All change at the Scottish Ballet

The Scottish Ballet has been completely changed by director Ashley Page who is leaving the company in 2012. He has changed the ballet into a forward thinking and dynamic company. This is seem through a double bill programme which is premièring at the Edinburgh International Festival.

Boston Ballet’s choreographer is Elo, and he is not very well known in Britain although he does have a very attractive style, if his production of Kings 2 Ends is anything to go by. The production is an interesting mix of classical and contemporary styles.

Kings 2 Ends opens with a dance number that is not accompanied by any music. This establishes many of the themes that run through the production. It sees the dancers perform distortions that curve their arms and involve small gestures with the hands. It really gives a sense that the performers are swimming through the stage space.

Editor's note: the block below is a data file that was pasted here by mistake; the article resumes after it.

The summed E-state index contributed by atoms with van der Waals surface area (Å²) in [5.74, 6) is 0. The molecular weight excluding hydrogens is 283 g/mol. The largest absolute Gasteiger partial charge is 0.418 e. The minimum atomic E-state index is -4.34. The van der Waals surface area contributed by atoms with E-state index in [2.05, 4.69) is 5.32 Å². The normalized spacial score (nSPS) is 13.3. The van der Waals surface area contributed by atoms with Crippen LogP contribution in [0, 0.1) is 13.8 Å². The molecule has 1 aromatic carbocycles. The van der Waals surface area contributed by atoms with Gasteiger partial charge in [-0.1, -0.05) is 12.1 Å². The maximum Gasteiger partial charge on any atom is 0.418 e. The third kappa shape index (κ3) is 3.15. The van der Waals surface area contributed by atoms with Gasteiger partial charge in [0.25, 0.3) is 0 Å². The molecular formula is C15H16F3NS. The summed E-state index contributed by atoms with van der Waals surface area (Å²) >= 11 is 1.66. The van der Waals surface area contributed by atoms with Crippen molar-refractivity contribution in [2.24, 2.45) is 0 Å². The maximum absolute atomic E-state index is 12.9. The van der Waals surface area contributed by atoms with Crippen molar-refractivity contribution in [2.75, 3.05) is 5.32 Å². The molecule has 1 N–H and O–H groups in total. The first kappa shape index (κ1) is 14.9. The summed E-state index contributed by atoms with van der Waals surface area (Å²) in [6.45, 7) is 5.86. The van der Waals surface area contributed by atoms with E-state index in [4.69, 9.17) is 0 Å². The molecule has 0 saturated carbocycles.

After this, Steve Reich’s Double Sextet accompanies the dancers as they move in syncopated lines and show an exhilarating vigour. This involves the entire cast and is a fantastic part of the production. The whole mood of the ballet changes yet again when the music switches to pieces by Mozart, and this sees all the dancers split into smaller groups and all wear red shirts.

The lighting of the ballet is very well put together and as the mood of the production changes, so does the lighting. The Mozart is played by James Clarke who does a superb job. The dancers have more classical movements here but they are often interspersed with modern patterns.

Song of the Earth, is accompanied by a Mahler score and played by the Royal Scottish National Orchestra. This part sees the dancers have some difficulty performing the simple yet tricky moves that are a part of this performance. Mahler set some of his music to Chinese poems from the 8th century. This influence can be seen in some of the dancing as there are definite Eastern inflections in the choreography. The messenger role is danced by Adam Blyde and Sophie Martin plays the woman. Both do the roles much justice.